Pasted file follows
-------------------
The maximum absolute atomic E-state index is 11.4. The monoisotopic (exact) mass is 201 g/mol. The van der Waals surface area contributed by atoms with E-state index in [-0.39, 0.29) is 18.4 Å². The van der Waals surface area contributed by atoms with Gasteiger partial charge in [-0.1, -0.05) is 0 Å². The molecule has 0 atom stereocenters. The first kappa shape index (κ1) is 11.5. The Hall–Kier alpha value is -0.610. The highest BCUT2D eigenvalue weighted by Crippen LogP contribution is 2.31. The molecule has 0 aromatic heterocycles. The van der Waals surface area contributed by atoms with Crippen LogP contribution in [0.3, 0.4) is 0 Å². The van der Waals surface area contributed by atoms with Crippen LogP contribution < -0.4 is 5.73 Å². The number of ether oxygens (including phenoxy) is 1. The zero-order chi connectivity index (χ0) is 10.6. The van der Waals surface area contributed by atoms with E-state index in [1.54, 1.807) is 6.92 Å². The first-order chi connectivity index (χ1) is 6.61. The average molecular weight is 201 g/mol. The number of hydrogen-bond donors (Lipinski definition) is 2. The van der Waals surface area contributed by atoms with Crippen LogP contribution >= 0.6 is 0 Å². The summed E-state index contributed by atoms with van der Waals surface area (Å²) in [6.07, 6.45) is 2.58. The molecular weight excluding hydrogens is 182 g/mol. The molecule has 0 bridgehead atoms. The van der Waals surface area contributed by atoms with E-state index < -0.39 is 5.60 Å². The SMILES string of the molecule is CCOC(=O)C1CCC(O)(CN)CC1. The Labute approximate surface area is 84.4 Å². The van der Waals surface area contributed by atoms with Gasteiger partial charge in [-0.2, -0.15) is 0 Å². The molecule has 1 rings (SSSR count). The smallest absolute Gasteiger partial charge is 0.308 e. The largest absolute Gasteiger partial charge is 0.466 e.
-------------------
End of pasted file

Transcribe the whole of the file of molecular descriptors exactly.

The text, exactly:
The maximum absolute atomic E-state index is 11.4. The monoisotopic (exact) mass is 201 g/mol. The van der Waals surface area contributed by atoms with E-state index in [-0.39, 0.29) is 18.4 Å². The van der Waals surface area contributed by atoms with Gasteiger partial charge in [-0.1, -0.05) is 0 Å². The molecule has 0 atom stereocenters. The first kappa shape index (κ1) is 11.5. The Hall–Kier alpha value is -0.610. The highest BCUT2D eigenvalue weighted by Crippen LogP contribution is 2.31. The molecule has 0 aromatic heterocycles. The van der Waals surface area contributed by atoms with Crippen LogP contribution in [0.3, 0.4) is 0 Å². The van der Waals surface area contributed by atoms with Crippen LogP contribution < -0.4 is 5.73 Å². The number of ether oxygens (including phenoxy) is 1. The zero-order chi connectivity index (χ0) is 10.6. The van der Waals surface area contributed by atoms with E-state index in [1.54, 1.807) is 6.92 Å². The first-order chi connectivity index (χ1) is 6.61. The average molecular weight is 201 g/mol. The number of hydrogen-bond donors (Lipinski definition) is 2. The van der Waals surface area contributed by atoms with Crippen LogP contribution >= 0.6 is 0 Å². The summed E-state index contributed by atoms with van der Waals surface area (Å²) in [6.07, 6.45) is 2.58. The molecular weight excluding hydrogens is 182 g/mol. The molecule has 0 bridgehead atoms. The van der Waals surface area contributed by atoms with E-state index < -0.39 is 5.60 Å². The SMILES string of the molecule is CCOC(=O)C1CCC(O)(CN)CC1. The Labute approximate surface area is 84.4 Å². The van der Waals surface area contributed by atoms with Gasteiger partial charge in [-0.2, -0.15) is 0 Å². The molecule has 1 rings (SSSR count). The smallest absolute Gasteiger partial charge is 0.308 e. The largest absolute Gasteiger partial charge is 0.466 e.